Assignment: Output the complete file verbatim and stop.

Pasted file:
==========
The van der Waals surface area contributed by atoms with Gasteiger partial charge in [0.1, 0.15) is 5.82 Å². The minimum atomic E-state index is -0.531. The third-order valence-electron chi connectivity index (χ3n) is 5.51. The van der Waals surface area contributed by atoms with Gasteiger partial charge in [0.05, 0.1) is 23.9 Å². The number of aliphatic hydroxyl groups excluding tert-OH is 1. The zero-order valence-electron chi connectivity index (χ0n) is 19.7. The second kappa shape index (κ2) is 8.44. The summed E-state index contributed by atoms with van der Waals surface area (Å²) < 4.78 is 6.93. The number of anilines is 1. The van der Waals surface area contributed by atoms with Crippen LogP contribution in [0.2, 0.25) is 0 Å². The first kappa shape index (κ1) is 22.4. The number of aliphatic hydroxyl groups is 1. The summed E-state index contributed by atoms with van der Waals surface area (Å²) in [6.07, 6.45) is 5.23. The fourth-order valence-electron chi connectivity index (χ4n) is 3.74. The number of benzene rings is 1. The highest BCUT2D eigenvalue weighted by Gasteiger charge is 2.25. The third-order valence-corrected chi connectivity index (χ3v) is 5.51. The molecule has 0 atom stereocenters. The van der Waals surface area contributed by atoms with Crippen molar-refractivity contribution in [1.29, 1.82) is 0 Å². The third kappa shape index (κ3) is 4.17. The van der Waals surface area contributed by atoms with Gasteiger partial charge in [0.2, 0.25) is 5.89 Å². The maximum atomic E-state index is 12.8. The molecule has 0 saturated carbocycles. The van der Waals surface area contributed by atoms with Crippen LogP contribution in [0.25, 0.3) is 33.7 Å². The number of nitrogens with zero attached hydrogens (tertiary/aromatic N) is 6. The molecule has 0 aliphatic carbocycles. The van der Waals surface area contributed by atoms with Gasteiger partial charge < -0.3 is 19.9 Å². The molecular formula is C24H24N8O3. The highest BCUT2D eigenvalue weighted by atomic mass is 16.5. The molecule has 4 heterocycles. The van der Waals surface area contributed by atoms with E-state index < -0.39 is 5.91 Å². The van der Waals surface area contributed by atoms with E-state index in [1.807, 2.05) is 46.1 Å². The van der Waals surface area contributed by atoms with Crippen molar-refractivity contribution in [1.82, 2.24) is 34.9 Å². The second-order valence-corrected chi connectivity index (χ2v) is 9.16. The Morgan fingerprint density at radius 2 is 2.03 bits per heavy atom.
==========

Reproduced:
The van der Waals surface area contributed by atoms with Gasteiger partial charge in [0.1, 0.15) is 5.82 Å². The minimum atomic E-state index is -0.531. The third-order valence-electron chi connectivity index (χ3n) is 5.51. The van der Waals surface area contributed by atoms with Gasteiger partial charge in [0.05, 0.1) is 23.9 Å². The number of aliphatic hydroxyl groups excluding tert-OH is 1. The zero-order valence-electron chi connectivity index (χ0n) is 19.7. The second kappa shape index (κ2) is 8.44. The summed E-state index contributed by atoms with van der Waals surface area (Å²) < 4.78 is 6.93. The number of anilines is 1. The van der Waals surface area contributed by atoms with Crippen LogP contribution in [0.2, 0.25) is 0 Å². The first kappa shape index (κ1) is 22.4. The number of aliphatic hydroxyl groups is 1. The summed E-state index contributed by atoms with van der Waals surface area (Å²) in [6.07, 6.45) is 5.23. The fourth-order valence-electron chi connectivity index (χ4n) is 3.74. The number of benzene rings is 1. The highest BCUT2D eigenvalue weighted by Gasteiger charge is 2.25. The third-order valence-corrected chi connectivity index (χ3v) is 5.51. The molecule has 0 atom stereocenters. The van der Waals surface area contributed by atoms with Crippen molar-refractivity contribution in [1.29, 1.82) is 0 Å². The third kappa shape index (κ3) is 4.17. The van der Waals surface area contributed by atoms with Gasteiger partial charge in [0.2, 0.25) is 5.89 Å². The maximum atomic E-state index is 12.8. The molecule has 0 saturated carbocycles. The van der Waals surface area contributed by atoms with Crippen LogP contribution in [0.25, 0.3) is 33.7 Å². The number of nitrogens with zero attached hydrogens (tertiary/aromatic N) is 6. The molecule has 0 aliphatic carbocycles. The van der Waals surface area contributed by atoms with Gasteiger partial charge < -0.3 is 19.9 Å². The molecular formula is C24H24N8O3. The highest BCUT2D eigenvalue weighted by atomic mass is 16.5. The molecule has 4 heterocycles. The van der Waals surface area contributed by atoms with E-state index < -0.39 is 5.91 Å². The van der Waals surface area contributed by atoms with E-state index in [1.807, 2.05) is 46.1 Å². The van der Waals surface area contributed by atoms with Crippen molar-refractivity contribution in [1.82, 2.24) is 34.9 Å². The second-order valence-corrected chi connectivity index (χ2v) is 9.16. The Morgan fingerprint density at radius 2 is 2.03 bits per heavy atom.